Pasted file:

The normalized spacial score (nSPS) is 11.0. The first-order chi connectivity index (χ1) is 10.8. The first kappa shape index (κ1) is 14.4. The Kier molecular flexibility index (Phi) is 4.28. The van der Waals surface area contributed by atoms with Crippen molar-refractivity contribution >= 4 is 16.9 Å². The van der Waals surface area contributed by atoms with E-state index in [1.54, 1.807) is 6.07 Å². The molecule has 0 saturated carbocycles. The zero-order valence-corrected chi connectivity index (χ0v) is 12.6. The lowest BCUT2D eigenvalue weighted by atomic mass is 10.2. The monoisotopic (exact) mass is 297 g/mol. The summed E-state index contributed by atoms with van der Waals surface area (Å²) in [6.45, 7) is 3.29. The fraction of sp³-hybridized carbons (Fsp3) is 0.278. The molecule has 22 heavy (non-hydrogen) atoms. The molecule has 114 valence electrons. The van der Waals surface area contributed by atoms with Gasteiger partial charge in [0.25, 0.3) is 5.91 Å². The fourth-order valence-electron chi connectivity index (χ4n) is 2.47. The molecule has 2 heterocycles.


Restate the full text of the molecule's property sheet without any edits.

The normalized spacial score (nSPS) is 11.0. The first-order chi connectivity index (χ1) is 10.8. The first kappa shape index (κ1) is 14.4. The Kier molecular flexibility index (Phi) is 4.28. The van der Waals surface area contributed by atoms with Crippen molar-refractivity contribution >= 4 is 16.9 Å². The van der Waals surface area contributed by atoms with E-state index in [1.54, 1.807) is 6.07 Å². The molecule has 0 saturated carbocycles. The zero-order valence-corrected chi connectivity index (χ0v) is 12.6. The lowest BCUT2D eigenvalue weighted by atomic mass is 10.2. The monoisotopic (exact) mass is 297 g/mol. The summed E-state index contributed by atoms with van der Waals surface area (Å²) in [6.45, 7) is 3.29. The fraction of sp³-hybridized carbons (Fsp3) is 0.278. The molecule has 22 heavy (non-hydrogen) atoms. The molecule has 114 valence electrons. The van der Waals surface area contributed by atoms with Gasteiger partial charge in [0.25, 0.3) is 5.91 Å². The fourth-order valence-electron chi connectivity index (χ4n) is 2.47. The molecule has 2 heterocycles.